The dry heat and dusty fields of Texas aren’t the ideal place to grow strawberries. You will typically find the berries growing in sandy loam soil. Courtney Adams and Aubrey Waggoner, pictured, had never worked on a plant-based supervised agriculture experience before, but their Lubbock-Cooper FFA advisor, Kyle Pate, encouraged them to try an experiment outside of their comfort zone. That’s where the strawberries come into play.
The students worked with Pate to create an experiment testing the effects of various liquid and time- release fertilizers on the growth of strawberry plants in a climate- controlled environment.
“We had 18 bags of soil and put six seeds in each bag,” Adams says. “We took the soil out of every bag and either mixed it or aerated it, so that they all started with the same ‘fluffed’ soil.”
Adams and Waggoner then began a 10-week experiment, tracking the number of leaves, flowers and fruit produced, while also weighing harvested berries to determine the effectiveness of producing healthy and viable fruit. The experiment tested five variations of liquid and time-release fertilizers.
Despite having a fertilizer “win” for their experiment, the girls weren’t convinced the investment in fertilizer was worth the strawberry percentage yield increase over the controlled counterpart.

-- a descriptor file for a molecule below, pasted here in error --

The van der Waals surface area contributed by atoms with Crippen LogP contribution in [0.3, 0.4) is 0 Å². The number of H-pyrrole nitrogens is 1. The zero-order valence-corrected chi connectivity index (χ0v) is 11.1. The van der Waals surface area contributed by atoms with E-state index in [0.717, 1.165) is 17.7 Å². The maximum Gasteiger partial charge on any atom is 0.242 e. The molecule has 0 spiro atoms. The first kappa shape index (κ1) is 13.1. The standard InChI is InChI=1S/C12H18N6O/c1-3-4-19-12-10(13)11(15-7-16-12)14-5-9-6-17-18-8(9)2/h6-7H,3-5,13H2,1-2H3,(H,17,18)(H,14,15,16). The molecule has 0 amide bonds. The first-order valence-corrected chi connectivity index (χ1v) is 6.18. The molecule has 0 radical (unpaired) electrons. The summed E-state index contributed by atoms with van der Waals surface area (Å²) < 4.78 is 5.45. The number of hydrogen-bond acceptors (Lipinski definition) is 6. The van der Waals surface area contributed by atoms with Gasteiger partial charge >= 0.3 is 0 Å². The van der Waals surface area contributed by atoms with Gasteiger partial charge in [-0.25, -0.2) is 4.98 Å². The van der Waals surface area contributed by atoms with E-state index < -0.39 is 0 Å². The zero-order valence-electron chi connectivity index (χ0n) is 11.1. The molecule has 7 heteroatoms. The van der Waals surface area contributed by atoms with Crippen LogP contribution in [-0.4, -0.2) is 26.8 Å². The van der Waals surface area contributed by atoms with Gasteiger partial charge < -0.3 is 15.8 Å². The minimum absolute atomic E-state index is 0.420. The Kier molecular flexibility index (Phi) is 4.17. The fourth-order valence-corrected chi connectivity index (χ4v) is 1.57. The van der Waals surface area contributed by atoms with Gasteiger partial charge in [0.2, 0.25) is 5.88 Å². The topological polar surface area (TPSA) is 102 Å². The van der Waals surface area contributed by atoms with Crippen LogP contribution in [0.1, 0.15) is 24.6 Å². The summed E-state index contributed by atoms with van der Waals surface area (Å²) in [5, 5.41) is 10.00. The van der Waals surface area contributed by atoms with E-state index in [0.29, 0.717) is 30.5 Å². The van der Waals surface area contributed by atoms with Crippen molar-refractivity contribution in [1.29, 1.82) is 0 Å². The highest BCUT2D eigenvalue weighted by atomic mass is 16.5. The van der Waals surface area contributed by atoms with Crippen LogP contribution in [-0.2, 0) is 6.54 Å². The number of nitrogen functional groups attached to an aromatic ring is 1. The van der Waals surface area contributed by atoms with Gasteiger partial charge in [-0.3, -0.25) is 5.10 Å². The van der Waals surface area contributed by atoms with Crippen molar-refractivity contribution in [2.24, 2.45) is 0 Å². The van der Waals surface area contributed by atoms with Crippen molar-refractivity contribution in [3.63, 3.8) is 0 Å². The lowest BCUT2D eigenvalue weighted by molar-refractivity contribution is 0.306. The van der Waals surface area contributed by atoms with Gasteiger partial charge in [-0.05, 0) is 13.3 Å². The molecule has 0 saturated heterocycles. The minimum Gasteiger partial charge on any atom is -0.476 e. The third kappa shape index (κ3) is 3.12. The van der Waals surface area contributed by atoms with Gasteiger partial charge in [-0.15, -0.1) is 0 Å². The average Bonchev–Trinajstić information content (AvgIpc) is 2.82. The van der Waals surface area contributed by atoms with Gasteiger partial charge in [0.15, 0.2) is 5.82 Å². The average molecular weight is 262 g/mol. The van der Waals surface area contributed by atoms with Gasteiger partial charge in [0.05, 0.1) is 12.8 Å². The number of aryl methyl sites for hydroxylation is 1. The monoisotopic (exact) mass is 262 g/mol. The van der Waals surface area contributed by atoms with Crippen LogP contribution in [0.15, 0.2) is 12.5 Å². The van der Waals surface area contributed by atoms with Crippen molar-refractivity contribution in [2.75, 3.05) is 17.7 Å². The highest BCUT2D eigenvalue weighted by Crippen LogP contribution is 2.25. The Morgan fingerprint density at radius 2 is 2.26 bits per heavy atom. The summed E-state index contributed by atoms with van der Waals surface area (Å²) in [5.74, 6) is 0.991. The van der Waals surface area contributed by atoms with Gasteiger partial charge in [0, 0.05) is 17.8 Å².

“I was surprised by how well our control plants performed with no fertilizer,” Adams says. “It produced the best and biggest fruit beside the one balanced fertilizer, which barely beat it. I would be interested to see how well the two variations perform against each other on a larger scale.”
The pair competed at both the state and national FFA agriscience fairs, placing first and second respectively in their division.
“We produced a solid experiment,” says Waggoner. “We couldn’t have done it without the time and dedication of our advisor, Mr. Pate. He really helped us make a great experiment.”
The girls were thrilled to talk about next steps with experiments spinning off the results of this initial round.
“I’m already testing the winning fertilizer with different percentages applied to the soil to see what amount produces the most yield,” Waggoner says. “I want to find the best economic combination for farmers to produce the best strawberries. Plus, it doesn’t hurt that our strawberries are much better than store-bought.”